Diana’s art is strongly skewed toward geometric abstraction. A strong spatial quality is present in both her two-dimensional and three-dimensional work as notions of space and place have mostly defined it in recent years, leading to a restrained and reductive expression. Construcciones fijas Nos. 1, 2, 3, 4 [Fixed Constructions Nos. 1, 2, 3, 4, all 2014] have both a great materiality and an affinity with architecture that contrast with their subtle and fragile appearance. This is the side of the artist’s personality that leans toward order and rationality. While the aesthetic and organic qualities of works like Sin título [Untitled, 2014] and Implosión de la esfera [Implosion of the Sphere, 2014], made with components that have a strong association with nature, expose her rebel and primitive side, a characteristic that the artist thinks she does not need to reject. In part these expressions are supported by an economy of resources.

 

Art, architecture, philosophy, literature, and design together with her studio work and her walks through streets and marketplaces converge with ease in Diana’s work because according to her way of thinking, she does not pursue the finished object but the knowledge discovered and literally des-veiled in the process.

Born in Guatemala, Diana de Solares (1952) lives and works in Guatemala City.

 

Solo exhibitions: “Prótesis,” Piegato Arte and “En tránsito,” Sol del Río Arte Contemporáneo, Guatemala (both 2013); “Dibujos calculados con líneas encontradas,” Fase II of “El color de la sombra,”Carlos Woods Arte Antiguo y Contemporáneo, Guatemala (2008); “Aquel mundo existente,” Arte La Fábrica, Guatemala (2006); “La máscara en el sentido,” Bellagio Study and Conference Center, Bellagio, Italy; “La casa vacía,” Universidad Rafael Landívar, Guatemala (1999) and “Corazón de Tierra,” Galería El Túnel, Guatemala (1994).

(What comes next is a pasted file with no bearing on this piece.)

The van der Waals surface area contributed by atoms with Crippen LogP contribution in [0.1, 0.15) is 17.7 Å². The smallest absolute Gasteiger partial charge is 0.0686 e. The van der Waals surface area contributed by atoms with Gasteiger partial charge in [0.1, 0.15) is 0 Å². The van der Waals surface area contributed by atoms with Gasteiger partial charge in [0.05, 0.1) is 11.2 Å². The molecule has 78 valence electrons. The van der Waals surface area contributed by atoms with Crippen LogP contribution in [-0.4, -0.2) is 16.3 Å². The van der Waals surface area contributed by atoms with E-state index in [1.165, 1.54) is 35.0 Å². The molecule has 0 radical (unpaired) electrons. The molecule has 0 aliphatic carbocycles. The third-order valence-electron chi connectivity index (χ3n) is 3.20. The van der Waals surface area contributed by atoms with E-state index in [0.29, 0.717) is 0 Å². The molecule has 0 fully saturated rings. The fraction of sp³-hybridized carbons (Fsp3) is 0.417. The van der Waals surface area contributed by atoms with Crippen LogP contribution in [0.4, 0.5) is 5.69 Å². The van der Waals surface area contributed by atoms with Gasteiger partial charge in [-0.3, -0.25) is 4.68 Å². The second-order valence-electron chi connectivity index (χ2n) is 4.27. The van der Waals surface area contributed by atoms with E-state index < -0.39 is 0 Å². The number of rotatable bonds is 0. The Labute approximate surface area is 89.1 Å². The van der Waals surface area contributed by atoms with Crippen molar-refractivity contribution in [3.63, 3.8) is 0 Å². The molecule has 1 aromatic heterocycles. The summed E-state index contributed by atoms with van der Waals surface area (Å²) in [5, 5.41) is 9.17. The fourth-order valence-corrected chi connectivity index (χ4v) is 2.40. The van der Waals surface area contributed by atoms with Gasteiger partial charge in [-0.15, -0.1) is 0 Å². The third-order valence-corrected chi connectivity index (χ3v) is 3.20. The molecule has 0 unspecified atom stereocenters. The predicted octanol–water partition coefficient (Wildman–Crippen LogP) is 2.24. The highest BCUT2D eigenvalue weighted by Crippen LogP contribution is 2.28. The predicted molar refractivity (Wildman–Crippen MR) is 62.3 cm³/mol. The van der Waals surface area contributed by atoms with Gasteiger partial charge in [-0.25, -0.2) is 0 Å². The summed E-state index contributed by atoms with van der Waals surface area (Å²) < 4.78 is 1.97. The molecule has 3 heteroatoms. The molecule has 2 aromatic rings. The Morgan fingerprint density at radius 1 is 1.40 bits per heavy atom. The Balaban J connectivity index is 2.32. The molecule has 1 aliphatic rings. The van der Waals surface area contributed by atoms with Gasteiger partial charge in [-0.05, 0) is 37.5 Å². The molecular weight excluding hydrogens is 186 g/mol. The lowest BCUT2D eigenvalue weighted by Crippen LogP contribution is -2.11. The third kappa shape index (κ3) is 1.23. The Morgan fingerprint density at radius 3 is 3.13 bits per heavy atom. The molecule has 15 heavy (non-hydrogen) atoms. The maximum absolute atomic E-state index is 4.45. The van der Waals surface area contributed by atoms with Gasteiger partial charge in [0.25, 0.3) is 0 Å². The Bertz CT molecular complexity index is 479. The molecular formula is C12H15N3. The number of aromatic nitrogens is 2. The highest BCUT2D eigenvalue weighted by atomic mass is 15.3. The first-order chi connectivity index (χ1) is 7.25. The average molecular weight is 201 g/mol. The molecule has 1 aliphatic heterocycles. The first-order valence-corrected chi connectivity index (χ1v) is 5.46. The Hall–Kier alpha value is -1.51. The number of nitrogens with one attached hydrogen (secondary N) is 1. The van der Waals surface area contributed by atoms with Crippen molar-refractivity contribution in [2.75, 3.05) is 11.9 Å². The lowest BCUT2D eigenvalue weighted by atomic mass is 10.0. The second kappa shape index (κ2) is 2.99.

Group exhibitions: “Estar parado en el encuentro de dos eternidades, el pasado y el futuro que es precisamente el momento presente”; Concepción 41, Antigua Guatemala and “Y… Entonces?,” The 9.99, Guatemala (both 2013); “Nuestro paisaje,” Centro Cultural de España, Guatemala (2009);“Ensayo,” Edge Zones, Miami (2005); “REGISTRO #2,” Sol del Río Arte Contemporáneo, Guatemala (2004); “En el filo,” Museo de Arte Moderno de Mérida “Juan Astorga Anta” Mérida, Venezuela (2003); “artISTMO,” Museo de Arte y Diseño Contemporáneo (MADC), San José, Costa Rica (2002); “Contexto: Arte contemporáneo guatemalteco,” Sala Municipal de Exposiciones de la Iglesia de las Francescas, Valladolid, Spain and “Artistas jóvenes guatemaltecos,” Salón de la Plástica Mexicana Centro Histórico, Mexico D.F., Mexico (ambas en 2001);  “Arte contemporáneo guatemalteco,” Sala Juan Ismael Fuerteventura, Canary Islands, Spain and “Diana de Solares y Juan Paparella,” Schneider Gallery, Chicago (both 2000); “1265 KM.,” Centro Wifredo Lam, Havana, Cuba (1998) and “Women Beyond Borders,” Santa Barbara, California (1997).

 

Diana de Solares has participated in the Bienal de Paiz (1996, 2000, 2008, 2010, and 2014); VII Bienal de La Habana, Havana, Cuba (2001), III Salón internacional de estandartes, Centro Cultural Tijuana, Tijuana, Mexico (1998); V Bienal Internacional de Pintura, Cuenca, Ecuador; and Primer encuentro integracionista en el arte centroamericano, Parlamento Centroamericano, Panamá (both 1996).